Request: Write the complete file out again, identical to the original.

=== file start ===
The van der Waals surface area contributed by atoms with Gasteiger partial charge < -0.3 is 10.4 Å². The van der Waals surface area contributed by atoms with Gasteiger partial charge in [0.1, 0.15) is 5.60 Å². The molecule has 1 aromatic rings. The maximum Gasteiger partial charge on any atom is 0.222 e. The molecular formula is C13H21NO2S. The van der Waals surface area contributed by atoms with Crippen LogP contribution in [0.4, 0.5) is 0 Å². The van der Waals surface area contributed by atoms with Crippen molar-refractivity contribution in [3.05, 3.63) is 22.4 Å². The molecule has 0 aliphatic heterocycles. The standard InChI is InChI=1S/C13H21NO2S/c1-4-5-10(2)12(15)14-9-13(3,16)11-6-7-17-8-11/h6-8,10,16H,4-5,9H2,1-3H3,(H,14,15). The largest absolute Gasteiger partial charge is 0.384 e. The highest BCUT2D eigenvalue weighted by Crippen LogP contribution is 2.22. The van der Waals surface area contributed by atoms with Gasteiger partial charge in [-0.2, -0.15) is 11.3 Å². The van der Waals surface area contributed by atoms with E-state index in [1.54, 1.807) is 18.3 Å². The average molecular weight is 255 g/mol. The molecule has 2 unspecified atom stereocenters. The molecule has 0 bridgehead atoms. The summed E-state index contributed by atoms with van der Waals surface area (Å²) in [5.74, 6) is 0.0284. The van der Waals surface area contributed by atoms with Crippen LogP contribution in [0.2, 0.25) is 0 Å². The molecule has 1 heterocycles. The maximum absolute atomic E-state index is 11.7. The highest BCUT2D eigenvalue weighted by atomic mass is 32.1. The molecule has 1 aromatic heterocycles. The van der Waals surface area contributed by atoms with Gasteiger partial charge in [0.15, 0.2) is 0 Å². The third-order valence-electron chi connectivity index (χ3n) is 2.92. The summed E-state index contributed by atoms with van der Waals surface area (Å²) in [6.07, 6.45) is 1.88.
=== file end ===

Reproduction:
The van der Waals surface area contributed by atoms with Gasteiger partial charge < -0.3 is 10.4 Å². The van der Waals surface area contributed by atoms with Gasteiger partial charge in [0.1, 0.15) is 5.60 Å². The molecule has 1 aromatic rings. The maximum Gasteiger partial charge on any atom is 0.222 e. The molecular formula is C13H21NO2S. The van der Waals surface area contributed by atoms with Crippen LogP contribution in [0.4, 0.5) is 0 Å². The van der Waals surface area contributed by atoms with Crippen molar-refractivity contribution in [3.05, 3.63) is 22.4 Å². The molecule has 0 aliphatic heterocycles. The standard InChI is InChI=1S/C13H21NO2S/c1-4-5-10(2)12(15)14-9-13(3,16)11-6-7-17-8-11/h6-8,10,16H,4-5,9H2,1-3H3,(H,14,15). The largest absolute Gasteiger partial charge is 0.384 e. The highest BCUT2D eigenvalue weighted by Crippen LogP contribution is 2.22. The van der Waals surface area contributed by atoms with Gasteiger partial charge in [-0.2, -0.15) is 11.3 Å². The van der Waals surface area contributed by atoms with E-state index in [1.54, 1.807) is 18.3 Å². The average molecular weight is 255 g/mol. The molecule has 2 unspecified atom stereocenters. The molecule has 0 bridgehead atoms. The summed E-state index contributed by atoms with van der Waals surface area (Å²) in [5.74, 6) is 0.0284. The van der Waals surface area contributed by atoms with Crippen LogP contribution in [0.2, 0.25) is 0 Å². The molecule has 1 heterocycles. The maximum absolute atomic E-state index is 11.7. The highest BCUT2D eigenvalue weighted by atomic mass is 32.1. The molecule has 1 aromatic heterocycles. The van der Waals surface area contributed by atoms with Gasteiger partial charge in [0.15, 0.2) is 0 Å². The third-order valence-electron chi connectivity index (χ3n) is 2.92. The summed E-state index contributed by atoms with van der Waals surface area (Å²) in [6.07, 6.45) is 1.88.